Looming over the discussion is the Consumer Financial Protection Bureau (CFPB), created by the 2010 Dodd-Frank Act with broad authority to regulate consumer financial services. The CFPB has not yet stepped into marketplace lending, although in April, the bureau named Grady Hedgespeth to a new position as assistant director for the Office of Small Business Lending Markets.
“They're very aggressive, obviously, in terms of their jurisdiction,” Eckman said.
Marketplace lenders accept loan applications online and apply computerized formulas to evaluate them and render a decision within hours or days on whether to grant the loan. The technology reduces underwriting costs and eliminates overhead expenses that banks incur for operating branches, and has allowed for more loans of smaller amounts to businesses and consumers — a sector banks had largely abandoned.
At CAN Capital, the underwriting of loans for small-business borrowers goes beyond the owner's credit score to look at the business' cash flow, bank accounts, tax returns, credit history and other factors via a proprietary algorithm, Sanz told Bloomberg BNA. CAN Capital joined this spring with OnDeck, Kabbage, PayPal and other small-business-centric marketplace lenders to lobby for preserving the distinction between consumer and small-business borrowers. And in May, CAN Capital, OnDeck and Kabbage formed a separate initiative to develop a standardized tool for providing more transparency about interest rates and fees for their loans.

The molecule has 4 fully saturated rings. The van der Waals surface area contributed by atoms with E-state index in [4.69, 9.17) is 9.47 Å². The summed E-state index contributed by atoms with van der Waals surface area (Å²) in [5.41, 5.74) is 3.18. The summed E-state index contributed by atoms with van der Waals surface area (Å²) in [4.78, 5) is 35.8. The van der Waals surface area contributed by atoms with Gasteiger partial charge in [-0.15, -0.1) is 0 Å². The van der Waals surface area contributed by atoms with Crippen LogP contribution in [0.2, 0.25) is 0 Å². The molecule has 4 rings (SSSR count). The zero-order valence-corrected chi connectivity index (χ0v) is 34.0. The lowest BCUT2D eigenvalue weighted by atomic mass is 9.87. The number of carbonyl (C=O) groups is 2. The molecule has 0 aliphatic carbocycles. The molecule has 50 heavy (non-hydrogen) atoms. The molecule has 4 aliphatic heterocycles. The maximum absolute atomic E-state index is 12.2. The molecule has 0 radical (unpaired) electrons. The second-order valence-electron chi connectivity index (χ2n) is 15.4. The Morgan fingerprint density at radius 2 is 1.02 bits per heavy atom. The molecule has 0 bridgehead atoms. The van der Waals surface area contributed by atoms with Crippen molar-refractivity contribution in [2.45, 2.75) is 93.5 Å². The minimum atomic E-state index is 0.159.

In testimony before a House Financial Services subcommittee July 12, Sanz highlighted differences between consumer borrowers and small-business borrowers seeking loans from marketplace lenders. Consumer borrowers, he said, tend to use the loan proceeds to pay off high-interest credit-card debt. Small businesses, he said, use the money “to drive the economy, through the creation of new jobs, expansion, remodeling, managing cash flow.”
Another difference, Sanz told the subcommittee, is the relative savvy and awareness of the borrowers.
“We also see in our customer base a very high level of sophistication,” including “people who have been running businesses for decades, who are managing revenues in the millions of dollars,” he said.
“Our industry and the small-business community we serve are especially concerned about calls by some public officials to regulate small-business loans in the same way as consumer loans,” Sanz testified. “Commercial loans have consistently been regulated differently from consumer loans for multiple reasons, including the role of commercial credit as a driver of the economy and the sophistication of the users.”
In his appearance before the full House Financial Services Committee in March, CFPB Director Richard Cordray said, “There are areas where the line between commercial and consumer lending is blurry.”